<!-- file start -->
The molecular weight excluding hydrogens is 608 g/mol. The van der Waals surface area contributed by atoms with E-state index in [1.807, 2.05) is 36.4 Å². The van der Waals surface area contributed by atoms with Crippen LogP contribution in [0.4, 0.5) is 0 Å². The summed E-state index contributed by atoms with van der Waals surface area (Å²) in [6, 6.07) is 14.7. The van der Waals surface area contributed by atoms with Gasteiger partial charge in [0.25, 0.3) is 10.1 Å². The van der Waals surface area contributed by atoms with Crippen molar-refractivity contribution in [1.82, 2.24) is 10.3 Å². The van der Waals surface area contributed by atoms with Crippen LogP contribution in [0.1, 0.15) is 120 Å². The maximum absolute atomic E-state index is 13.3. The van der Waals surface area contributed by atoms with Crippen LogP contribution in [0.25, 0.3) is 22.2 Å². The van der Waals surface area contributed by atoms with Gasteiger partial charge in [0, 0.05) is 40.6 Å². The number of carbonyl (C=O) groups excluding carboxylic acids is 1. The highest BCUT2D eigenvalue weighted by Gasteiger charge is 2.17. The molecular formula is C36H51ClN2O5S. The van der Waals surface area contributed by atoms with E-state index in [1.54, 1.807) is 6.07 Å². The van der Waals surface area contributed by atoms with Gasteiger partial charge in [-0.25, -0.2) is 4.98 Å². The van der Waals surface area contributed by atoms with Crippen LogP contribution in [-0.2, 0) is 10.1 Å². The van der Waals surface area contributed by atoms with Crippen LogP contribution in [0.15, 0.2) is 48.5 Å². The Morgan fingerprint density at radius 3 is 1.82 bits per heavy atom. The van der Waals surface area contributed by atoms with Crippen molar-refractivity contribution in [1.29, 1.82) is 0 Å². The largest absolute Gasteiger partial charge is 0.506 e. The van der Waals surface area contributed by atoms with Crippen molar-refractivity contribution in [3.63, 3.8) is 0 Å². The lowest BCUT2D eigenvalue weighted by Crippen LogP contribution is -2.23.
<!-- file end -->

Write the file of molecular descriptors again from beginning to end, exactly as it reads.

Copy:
The molecular weight excluding hydrogens is 608 g/mol. The van der Waals surface area contributed by atoms with E-state index in [1.807, 2.05) is 36.4 Å². The van der Waals surface area contributed by atoms with Crippen LogP contribution in [0.4, 0.5) is 0 Å². The summed E-state index contributed by atoms with van der Waals surface area (Å²) in [6, 6.07) is 14.7. The van der Waals surface area contributed by atoms with Gasteiger partial charge in [0.25, 0.3) is 10.1 Å². The van der Waals surface area contributed by atoms with Crippen molar-refractivity contribution in [1.82, 2.24) is 10.3 Å². The van der Waals surface area contributed by atoms with Crippen LogP contribution in [0.1, 0.15) is 120 Å². The maximum absolute atomic E-state index is 13.3. The van der Waals surface area contributed by atoms with Crippen LogP contribution in [0.25, 0.3) is 22.2 Å². The van der Waals surface area contributed by atoms with Gasteiger partial charge in [0, 0.05) is 40.6 Å². The number of carbonyl (C=O) groups excluding carboxylic acids is 1. The highest BCUT2D eigenvalue weighted by Gasteiger charge is 2.17. The molecular formula is C36H51ClN2O5S. The van der Waals surface area contributed by atoms with E-state index in [1.54, 1.807) is 6.07 Å². The van der Waals surface area contributed by atoms with Gasteiger partial charge in [-0.25, -0.2) is 4.98 Å². The van der Waals surface area contributed by atoms with Crippen LogP contribution in [-0.2, 0) is 10.1 Å². The van der Waals surface area contributed by atoms with Crippen LogP contribution in [0.15, 0.2) is 48.5 Å². The Morgan fingerprint density at radius 3 is 1.82 bits per heavy atom. The van der Waals surface area contributed by atoms with Crippen molar-refractivity contribution in [1.29, 1.82) is 0 Å². The largest absolute Gasteiger partial charge is 0.506 e. The van der Waals surface area contributed by atoms with Crippen molar-refractivity contribution in [3.63, 3.8) is 0 Å². The lowest BCUT2D eigenvalue weighted by Crippen LogP contribution is -2.23.